Determination of dietary essential nutrients often requires use of several methods, such as balance studies, growth studies, tissue saturation, or physiologic responses. Currently, molecular techniques are additionally able to help define the more detailed molecular features for both clinical and cellular nutrition. These methods and techniques comprise important tools for modern nutrition science.
Minimal and optimal nutrition currently encompasses nutrients (eg, phytonutrients, antioxidants, and fatty acids) heretofore not considered by early nutritionists. New standards are being used for evaluation of these nutrients physiologically or at the molecular and cellular levels. In this manner, minimum requirements can be understood both clinically
Modification of metabolic responses for cholesterol and other lipids as a result of dietary methods or drugs has been extensively studied in humans and laboratory animals, and much has been published on this topic. However, less is known about this topic in small companion animals, such as dogs and cats. One of the reasons is that compared to humans, cats and dogs are typically resistant to coronary artery disease, myocardial infarction, cerebral vascular stroke, and atherosclerosis. Thus, they are rarely studied in regard to these disorders. Nonetheless, dogs are especially useful in the evaluation of compounds that lead to important
Cats are unique among mammals with respect to metabolism of fatty acids. Except for some ruminants, all other mammals, including cats, are able to synthesize nonessential saturated and monounsaturated fatty acids de novo from glucose or amino acids via a common precursor, acetyl CoA. The products of this synthesis are 16- and 18-carbon saturated fatty acids that can subsequently be desaturated to monounsaturated fatty acids of the n-7 and n-9 fatty acid families (eg, 16:1n-7 and 18:1n-9). These acids are the result of the introduction of a single double bond between carbons Δ-9 and Δ-10 of the respective saturated acids.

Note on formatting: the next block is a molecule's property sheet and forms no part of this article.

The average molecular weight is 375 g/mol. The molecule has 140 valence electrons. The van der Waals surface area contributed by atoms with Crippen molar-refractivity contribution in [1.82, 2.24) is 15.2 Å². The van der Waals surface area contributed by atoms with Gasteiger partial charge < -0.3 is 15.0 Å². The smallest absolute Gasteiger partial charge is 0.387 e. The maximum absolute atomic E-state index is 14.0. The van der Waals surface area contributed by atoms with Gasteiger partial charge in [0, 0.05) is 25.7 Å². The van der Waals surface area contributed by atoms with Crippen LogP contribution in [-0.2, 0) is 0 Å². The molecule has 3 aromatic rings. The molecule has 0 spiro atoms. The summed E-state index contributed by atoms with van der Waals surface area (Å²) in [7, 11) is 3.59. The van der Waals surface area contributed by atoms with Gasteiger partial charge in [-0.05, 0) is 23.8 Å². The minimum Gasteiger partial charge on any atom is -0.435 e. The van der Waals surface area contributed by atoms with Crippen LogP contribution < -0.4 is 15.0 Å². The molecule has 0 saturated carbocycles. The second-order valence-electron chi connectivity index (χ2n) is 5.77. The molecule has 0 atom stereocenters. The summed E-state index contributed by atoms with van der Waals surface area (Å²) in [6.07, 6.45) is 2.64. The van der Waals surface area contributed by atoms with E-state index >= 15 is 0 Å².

Dietary fish oil treatment in humans has been traced back to 1783 when it was described as a treatment for rheumatism in the London Medical Journal. However, additional published information did not appear until 1914, when August Krogh and his wife visited Greenland Eskimos and studied their dietary habits.1 Subsequently, Heinbecker2 also studied the metabolism of Eskimos and referred to the work of the Kroghs', indicating that Eskimos eat almost only flesh and that all animals in the North are eaten by Eskimos but they depend mainly on those found in the sea.
In human health and nutrition, the concept of good fats and bad fats is typically used, especially with respect to dietary risk factors for coronary artery diseases and stroke. This concept originated with the notion that there are 2 forms of cholesterol that, for the sake of simplicity, have been referred to as good and bad. The concept has now been extended to include other dietary fats that may also be associated with increases in cholesterol concentrations.
Dietary fats, including cholesterol, are transported in the blood as lipoprotein complexes. They include LDLs and HDLs.1 Because LDL, which transports
The World Health Organization defines overweight and obesity as abnormal or excessive fat accumulation that may impair health. In dogs, overweight is considered the point at which body weight is > 15% over ideal body weight, whereas obesity is defined as the point at which body weight exceeds 30% over ideal body weight.1 There has been a dramatic increase in obesity in the United States during the past 2 decades. In 1 study,2 investigators conducted a survey in 1999 and 2000 to determine the prevalence of obesity for a diverse population of 4,115 adult men and